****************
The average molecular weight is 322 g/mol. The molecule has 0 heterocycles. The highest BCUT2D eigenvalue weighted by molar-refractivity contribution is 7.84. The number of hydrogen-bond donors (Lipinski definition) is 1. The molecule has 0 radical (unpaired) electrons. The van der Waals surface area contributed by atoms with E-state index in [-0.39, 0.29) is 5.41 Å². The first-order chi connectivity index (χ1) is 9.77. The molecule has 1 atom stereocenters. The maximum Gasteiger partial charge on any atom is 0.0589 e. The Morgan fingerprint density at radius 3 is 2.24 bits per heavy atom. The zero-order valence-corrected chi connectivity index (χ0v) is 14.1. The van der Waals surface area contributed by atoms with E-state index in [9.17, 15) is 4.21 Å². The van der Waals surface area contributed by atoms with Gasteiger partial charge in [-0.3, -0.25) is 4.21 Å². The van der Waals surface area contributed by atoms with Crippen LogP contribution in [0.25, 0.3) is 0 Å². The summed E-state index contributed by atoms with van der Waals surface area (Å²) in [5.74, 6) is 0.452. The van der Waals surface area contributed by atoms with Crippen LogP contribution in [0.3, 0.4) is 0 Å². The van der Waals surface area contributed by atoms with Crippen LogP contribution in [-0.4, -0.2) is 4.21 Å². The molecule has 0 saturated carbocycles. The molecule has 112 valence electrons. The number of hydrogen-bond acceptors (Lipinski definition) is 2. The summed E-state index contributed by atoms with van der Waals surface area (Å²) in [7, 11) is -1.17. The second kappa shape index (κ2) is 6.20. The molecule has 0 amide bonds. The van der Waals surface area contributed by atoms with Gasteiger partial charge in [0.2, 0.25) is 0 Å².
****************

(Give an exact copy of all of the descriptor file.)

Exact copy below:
The average molecular weight is 322 g/mol. The molecule has 0 heterocycles. The highest BCUT2D eigenvalue weighted by molar-refractivity contribution is 7.84. The number of hydrogen-bond donors (Lipinski definition) is 1. The molecule has 0 radical (unpaired) electrons. The van der Waals surface area contributed by atoms with E-state index in [-0.39, 0.29) is 5.41 Å². The first-order chi connectivity index (χ1) is 9.77. The molecule has 1 atom stereocenters. The maximum Gasteiger partial charge on any atom is 0.0589 e. The Morgan fingerprint density at radius 3 is 2.24 bits per heavy atom. The zero-order valence-corrected chi connectivity index (χ0v) is 14.1. The van der Waals surface area contributed by atoms with E-state index in [9.17, 15) is 4.21 Å². The van der Waals surface area contributed by atoms with Gasteiger partial charge in [-0.3, -0.25) is 4.21 Å². The van der Waals surface area contributed by atoms with Crippen LogP contribution in [0.25, 0.3) is 0 Å². The summed E-state index contributed by atoms with van der Waals surface area (Å²) in [5.74, 6) is 0.452. The van der Waals surface area contributed by atoms with Crippen LogP contribution in [0.3, 0.4) is 0 Å². The van der Waals surface area contributed by atoms with Crippen LogP contribution in [-0.4, -0.2) is 4.21 Å². The molecule has 0 saturated carbocycles. The molecule has 112 valence electrons. The number of hydrogen-bond acceptors (Lipinski definition) is 2. The summed E-state index contributed by atoms with van der Waals surface area (Å²) in [7, 11) is -1.17. The second kappa shape index (κ2) is 6.20. The molecule has 0 amide bonds. The van der Waals surface area contributed by atoms with Gasteiger partial charge in [0.2, 0.25) is 0 Å².